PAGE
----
Fun. Applied.



Look ma, no hands!

April 22, 2016

You take my self control
- Laura Branigan, singing about the problems of VR control issues

Last week I wrote about the crazy restrictions we defined for our VR prototypes, and now I'm going to explain why.

Lesson #3. Think about VR control early or you'll suffer (literally).

VR is cool, no question about it, but the problem is that there are at least four different control methods exist.

The simplest is the do-it-yourself VR cardboard. All you have is your phone gyro... and nothing else... simple, isn't it?
Next up is the Gear VR, upping the ante with not one, but two buttons... Whooo, that's serious high tech, folks...
Oculus Rift comes with head tracking plus a good'ole gamepad... so have a friend nearby to put the gamepad into your hand. Wheee, now that's social gaming!
Steam VR is state of the art, with its dual motion sensors - but you have to build a house around it to make it work. Are you hardcore enough to be a ... carpenter?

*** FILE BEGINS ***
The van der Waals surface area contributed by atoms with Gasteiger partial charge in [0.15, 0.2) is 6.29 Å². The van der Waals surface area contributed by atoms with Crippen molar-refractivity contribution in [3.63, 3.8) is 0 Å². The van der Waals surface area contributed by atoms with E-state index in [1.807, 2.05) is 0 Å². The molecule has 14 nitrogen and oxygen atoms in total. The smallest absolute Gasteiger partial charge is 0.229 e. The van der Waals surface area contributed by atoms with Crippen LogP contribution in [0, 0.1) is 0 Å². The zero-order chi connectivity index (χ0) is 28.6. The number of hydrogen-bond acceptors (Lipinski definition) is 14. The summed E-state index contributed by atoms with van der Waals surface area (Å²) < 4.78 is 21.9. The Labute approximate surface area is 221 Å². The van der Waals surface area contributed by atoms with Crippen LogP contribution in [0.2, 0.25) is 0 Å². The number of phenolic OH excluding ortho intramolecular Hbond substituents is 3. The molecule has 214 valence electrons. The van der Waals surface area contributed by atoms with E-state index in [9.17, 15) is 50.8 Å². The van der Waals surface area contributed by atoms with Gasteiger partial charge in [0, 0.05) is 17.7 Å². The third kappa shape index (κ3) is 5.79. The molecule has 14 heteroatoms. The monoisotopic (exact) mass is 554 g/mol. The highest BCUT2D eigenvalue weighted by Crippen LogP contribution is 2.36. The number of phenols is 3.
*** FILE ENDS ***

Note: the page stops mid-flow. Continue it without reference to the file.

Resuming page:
So, we have four major platforms, and four very different input systems.
Which one to choose?

Needless to say, when you make a game, you want to go multi-platform. 
Fortunately, your game code is portable and the graphics is pretty much scaleable nowadays, thanks to the robust middlewares such as Unity or Unreal, so far so good...

... but the control is still a major problem, and no middleware can solve it:
If you want to make a precision action game, your gamers demand for a perfect trigger control. Shaky motion sensor control just doesn't cut it.
If you make a hardcore simulation, your audience would scream for 200 programmable buttons, switches, knobs, pedals, throttles and whatnots. Well, the One Button won't rule'em all.
If you make a fast-paced RTS or an FPS, no one came up with a better control than the ole'faithful WASD+mouseloook combo.

So, the control dilemma requires a forward-thinking game design for a solution.

Hence, we at PalmStorm, decided early on, that our base platform would be Gear VR.
That is, a gyro, plus one button should be enough for controlling our prototypes.
All three game designs must be built on this, regardless if it is a third-person action, or a twisted 3D puzzler.

.. and guess what: we have cracked this case with great success. 
Our prototypes use a one-button action control and some age-old head motion gestures.
Nod your head if you agree!

Yours truly, 

- Laszlo, CTO @ PalmStorm

Annoyed? Intrigued? Contact me.

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